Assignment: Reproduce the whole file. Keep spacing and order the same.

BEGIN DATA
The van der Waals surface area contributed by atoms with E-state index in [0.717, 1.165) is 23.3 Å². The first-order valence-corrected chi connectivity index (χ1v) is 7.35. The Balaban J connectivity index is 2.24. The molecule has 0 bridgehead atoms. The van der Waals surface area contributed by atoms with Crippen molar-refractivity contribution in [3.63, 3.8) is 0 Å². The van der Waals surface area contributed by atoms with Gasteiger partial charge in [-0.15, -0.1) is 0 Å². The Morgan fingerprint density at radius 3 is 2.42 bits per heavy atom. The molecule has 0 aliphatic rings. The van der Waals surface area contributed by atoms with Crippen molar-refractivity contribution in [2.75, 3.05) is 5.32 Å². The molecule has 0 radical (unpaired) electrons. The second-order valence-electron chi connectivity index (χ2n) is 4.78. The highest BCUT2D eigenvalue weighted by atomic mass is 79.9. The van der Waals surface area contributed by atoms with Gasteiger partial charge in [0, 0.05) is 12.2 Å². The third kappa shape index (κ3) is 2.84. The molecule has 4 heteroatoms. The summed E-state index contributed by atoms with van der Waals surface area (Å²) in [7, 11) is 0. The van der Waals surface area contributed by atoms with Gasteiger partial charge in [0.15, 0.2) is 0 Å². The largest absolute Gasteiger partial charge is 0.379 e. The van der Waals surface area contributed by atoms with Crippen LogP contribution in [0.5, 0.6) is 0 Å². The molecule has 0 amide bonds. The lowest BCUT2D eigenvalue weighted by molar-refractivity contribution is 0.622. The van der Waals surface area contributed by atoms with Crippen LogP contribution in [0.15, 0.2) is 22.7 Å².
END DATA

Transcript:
The van der Waals surface area contributed by atoms with E-state index in [0.717, 1.165) is 23.3 Å². The first-order valence-corrected chi connectivity index (χ1v) is 7.35. The Balaban J connectivity index is 2.24. The molecule has 0 bridgehead atoms. The van der Waals surface area contributed by atoms with Crippen molar-refractivity contribution in [3.63, 3.8) is 0 Å². The van der Waals surface area contributed by atoms with Gasteiger partial charge in [-0.15, -0.1) is 0 Å². The Morgan fingerprint density at radius 3 is 2.42 bits per heavy atom. The molecule has 0 aliphatic rings. The van der Waals surface area contributed by atoms with Crippen molar-refractivity contribution in [2.75, 3.05) is 5.32 Å². The molecule has 0 radical (unpaired) electrons. The second-order valence-electron chi connectivity index (χ2n) is 4.78. The highest BCUT2D eigenvalue weighted by atomic mass is 79.9. The van der Waals surface area contributed by atoms with Gasteiger partial charge in [0, 0.05) is 12.2 Å². The third kappa shape index (κ3) is 2.84. The molecule has 4 heteroatoms. The summed E-state index contributed by atoms with van der Waals surface area (Å²) in [7, 11) is 0. The van der Waals surface area contributed by atoms with Gasteiger partial charge in [0.15, 0.2) is 0 Å². The largest absolute Gasteiger partial charge is 0.379 e. The van der Waals surface area contributed by atoms with Crippen LogP contribution in [0.5, 0.6) is 0 Å². The molecule has 0 amide bonds. The lowest BCUT2D eigenvalue weighted by molar-refractivity contribution is 0.622. The van der Waals surface area contributed by atoms with Crippen LogP contribution in [0.15, 0.2) is 22.7 Å².